Mexico’s Yucatan Peninsula is renowned for its sun, sands, Maya ruins—and cenotes, underground sinkholes filled with swimmable fresh water. Explore these secret aquatic worlds, which are accessed through caves, from the town of Merida. Here’s how.
What is a Cenote?
Cenotes are natural underground swimming holes that are formed as sinkholes when porous limestone bedrock collapses. These deep pools of fresh groundwater have been filtered by the surrounding soil, leaving them so crystal clear that tiny fish and plants are often visible dozens of feet below. Cenotes were revered in the ancient Maya culture because they were a source of fresh drinking water—the word cenote means “sacred well” in the Mayan language. Swimming in a cenote is a wonderful way to cool off from the oppressive jungle heat; snorkeling, scuba diving, and rafting through the underground caves are popular activities too.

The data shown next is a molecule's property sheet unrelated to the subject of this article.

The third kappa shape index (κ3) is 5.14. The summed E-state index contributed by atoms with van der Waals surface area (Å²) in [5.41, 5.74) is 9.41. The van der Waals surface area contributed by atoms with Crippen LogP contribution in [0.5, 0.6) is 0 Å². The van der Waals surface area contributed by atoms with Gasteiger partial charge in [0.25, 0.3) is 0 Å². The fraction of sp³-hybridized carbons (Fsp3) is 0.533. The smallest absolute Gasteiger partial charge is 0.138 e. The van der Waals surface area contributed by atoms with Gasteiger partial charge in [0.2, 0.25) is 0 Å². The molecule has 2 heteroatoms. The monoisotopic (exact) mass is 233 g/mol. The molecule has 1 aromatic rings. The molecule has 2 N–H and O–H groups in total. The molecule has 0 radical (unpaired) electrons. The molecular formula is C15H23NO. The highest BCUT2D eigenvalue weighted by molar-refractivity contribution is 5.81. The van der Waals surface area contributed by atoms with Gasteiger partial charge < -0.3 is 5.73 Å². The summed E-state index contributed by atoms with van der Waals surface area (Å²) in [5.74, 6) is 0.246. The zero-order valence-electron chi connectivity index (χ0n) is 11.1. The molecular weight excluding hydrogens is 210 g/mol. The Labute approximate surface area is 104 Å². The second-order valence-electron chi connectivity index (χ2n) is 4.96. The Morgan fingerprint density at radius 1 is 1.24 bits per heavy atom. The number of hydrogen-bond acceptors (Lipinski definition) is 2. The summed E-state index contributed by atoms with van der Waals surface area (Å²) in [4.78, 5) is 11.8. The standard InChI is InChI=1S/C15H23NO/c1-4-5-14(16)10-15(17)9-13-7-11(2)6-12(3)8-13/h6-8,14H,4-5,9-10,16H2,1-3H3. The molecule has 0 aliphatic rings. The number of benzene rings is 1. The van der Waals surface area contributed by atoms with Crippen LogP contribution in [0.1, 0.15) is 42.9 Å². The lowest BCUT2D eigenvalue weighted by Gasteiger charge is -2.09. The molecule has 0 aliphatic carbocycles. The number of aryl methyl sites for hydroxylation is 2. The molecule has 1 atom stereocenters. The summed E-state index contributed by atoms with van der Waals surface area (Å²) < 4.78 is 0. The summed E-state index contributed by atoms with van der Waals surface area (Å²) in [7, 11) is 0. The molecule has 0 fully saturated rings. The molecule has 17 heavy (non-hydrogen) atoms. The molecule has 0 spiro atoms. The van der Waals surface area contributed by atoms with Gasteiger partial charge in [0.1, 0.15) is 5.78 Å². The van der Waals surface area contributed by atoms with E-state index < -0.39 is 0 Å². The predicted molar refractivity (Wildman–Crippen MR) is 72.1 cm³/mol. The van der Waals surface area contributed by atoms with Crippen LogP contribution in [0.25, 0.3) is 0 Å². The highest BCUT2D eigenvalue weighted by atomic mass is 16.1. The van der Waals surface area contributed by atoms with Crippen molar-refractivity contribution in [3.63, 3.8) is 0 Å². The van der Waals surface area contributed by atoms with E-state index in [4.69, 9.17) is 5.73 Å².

Top Cenotes Near Merida
- Ik-Kil, one of the area’s most popular cenotes, is just two miles (three kilometers) from the UNESCO-listed Maya ruins of Chichen Itza. With hanging vines and waterfalls surrounding an iridescent swimming hole that’s more than 130 feet (40 meters) deep, it’s easy to see why the blue waters of this picturesque natural phenomenon—known as the Sacred Blue Cenote—are visited so often.
- Though Cenote Dos Ojos is most often accessed via the Maya ruins of Tulum, the world-famous scuba diving spot can also be visited from Merida. Certified divers will enjoy exploring more than 1,640 feet (500 meters) of underwater caves here—and might recognize the area from the 2001 IMAX film Journey into Amazing Caves.
- Cuzama, about 45 minutes southeast of Merida by car, is a small town known for its large number of cenotes, each of which is accessed in different ways. Cuzama’s three main cenotes are Chelentun, Chacsinicche, and Bolonchojol—all recognizable by their incredibly clear waters and otherworldly stalagmite and stalactite formations.